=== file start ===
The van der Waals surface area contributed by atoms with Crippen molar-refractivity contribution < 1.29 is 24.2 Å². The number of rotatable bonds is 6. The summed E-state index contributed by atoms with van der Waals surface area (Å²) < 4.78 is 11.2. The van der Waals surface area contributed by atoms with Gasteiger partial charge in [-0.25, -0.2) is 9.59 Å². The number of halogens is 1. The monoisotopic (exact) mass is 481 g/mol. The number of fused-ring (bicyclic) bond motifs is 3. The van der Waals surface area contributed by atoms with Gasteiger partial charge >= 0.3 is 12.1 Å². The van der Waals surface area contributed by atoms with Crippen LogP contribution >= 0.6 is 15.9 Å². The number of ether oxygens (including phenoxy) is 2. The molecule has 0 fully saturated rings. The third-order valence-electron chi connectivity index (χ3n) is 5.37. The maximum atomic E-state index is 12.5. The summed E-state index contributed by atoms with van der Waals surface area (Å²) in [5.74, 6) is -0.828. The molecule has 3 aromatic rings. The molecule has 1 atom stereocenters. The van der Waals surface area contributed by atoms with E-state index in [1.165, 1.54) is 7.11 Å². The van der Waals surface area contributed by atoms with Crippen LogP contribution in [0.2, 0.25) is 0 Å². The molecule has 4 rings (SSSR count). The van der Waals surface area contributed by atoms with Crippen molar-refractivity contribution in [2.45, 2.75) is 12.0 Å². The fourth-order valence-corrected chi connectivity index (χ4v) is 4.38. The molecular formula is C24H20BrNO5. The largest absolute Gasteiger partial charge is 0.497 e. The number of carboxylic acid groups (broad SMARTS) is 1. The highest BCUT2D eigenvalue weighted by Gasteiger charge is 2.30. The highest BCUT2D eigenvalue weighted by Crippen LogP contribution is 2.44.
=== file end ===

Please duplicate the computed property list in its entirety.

The van der Waals surface area contributed by atoms with Crippen molar-refractivity contribution < 1.29 is 24.2 Å². The number of rotatable bonds is 6. The summed E-state index contributed by atoms with van der Waals surface area (Å²) < 4.78 is 11.2. The van der Waals surface area contributed by atoms with Gasteiger partial charge in [-0.25, -0.2) is 9.59 Å². The number of halogens is 1. The monoisotopic (exact) mass is 481 g/mol. The number of fused-ring (bicyclic) bond motifs is 3. The van der Waals surface area contributed by atoms with Gasteiger partial charge >= 0.3 is 12.1 Å². The van der Waals surface area contributed by atoms with Crippen LogP contribution >= 0.6 is 15.9 Å². The number of ether oxygens (including phenoxy) is 2. The molecule has 0 fully saturated rings. The third-order valence-electron chi connectivity index (χ3n) is 5.37. The maximum atomic E-state index is 12.5. The summed E-state index contributed by atoms with van der Waals surface area (Å²) in [5.74, 6) is -0.828. The molecule has 3 aromatic rings. The molecule has 1 atom stereocenters. The van der Waals surface area contributed by atoms with E-state index in [1.165, 1.54) is 7.11 Å². The van der Waals surface area contributed by atoms with Crippen LogP contribution in [0.2, 0.25) is 0 Å². The molecule has 4 rings (SSSR count). The van der Waals surface area contributed by atoms with Crippen molar-refractivity contribution in [2.45, 2.75) is 12.0 Å². The fourth-order valence-corrected chi connectivity index (χ4v) is 4.38. The molecular formula is C24H20BrNO5. The largest absolute Gasteiger partial charge is 0.497 e. The number of carboxylic acid groups (broad SMARTS) is 1. The highest BCUT2D eigenvalue weighted by Gasteiger charge is 2.30. The highest BCUT2D eigenvalue weighted by Crippen LogP contribution is 2.44.